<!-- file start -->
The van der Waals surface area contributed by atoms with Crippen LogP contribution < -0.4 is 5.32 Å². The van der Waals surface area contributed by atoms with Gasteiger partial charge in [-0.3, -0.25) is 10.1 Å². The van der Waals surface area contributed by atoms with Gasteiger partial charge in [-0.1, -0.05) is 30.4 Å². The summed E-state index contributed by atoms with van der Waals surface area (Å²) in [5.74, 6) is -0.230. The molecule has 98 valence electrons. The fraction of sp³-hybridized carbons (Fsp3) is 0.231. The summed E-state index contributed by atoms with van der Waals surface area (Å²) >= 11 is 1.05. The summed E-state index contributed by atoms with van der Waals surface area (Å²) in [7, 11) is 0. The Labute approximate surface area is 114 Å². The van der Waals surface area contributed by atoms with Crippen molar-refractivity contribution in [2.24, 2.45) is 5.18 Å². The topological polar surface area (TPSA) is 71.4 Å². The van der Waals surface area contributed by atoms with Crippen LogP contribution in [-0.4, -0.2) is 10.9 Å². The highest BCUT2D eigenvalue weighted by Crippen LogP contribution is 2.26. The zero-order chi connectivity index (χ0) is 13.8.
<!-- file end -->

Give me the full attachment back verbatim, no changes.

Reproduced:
The van der Waals surface area contributed by atoms with Crippen LogP contribution < -0.4 is 5.32 Å². The van der Waals surface area contributed by atoms with Gasteiger partial charge in [-0.3, -0.25) is 10.1 Å². The van der Waals surface area contributed by atoms with Gasteiger partial charge in [-0.1, -0.05) is 30.4 Å². The summed E-state index contributed by atoms with van der Waals surface area (Å²) in [5.74, 6) is -0.230. The molecule has 98 valence electrons. The fraction of sp³-hybridized carbons (Fsp3) is 0.231. The summed E-state index contributed by atoms with van der Waals surface area (Å²) >= 11 is 1.05. The summed E-state index contributed by atoms with van der Waals surface area (Å²) in [7, 11) is 0. The Labute approximate surface area is 114 Å². The van der Waals surface area contributed by atoms with Crippen molar-refractivity contribution in [2.24, 2.45) is 5.18 Å². The topological polar surface area (TPSA) is 71.4 Å². The van der Waals surface area contributed by atoms with Crippen LogP contribution in [-0.4, -0.2) is 10.9 Å². The highest BCUT2D eigenvalue weighted by Crippen LogP contribution is 2.26. The zero-order chi connectivity index (χ0) is 13.8.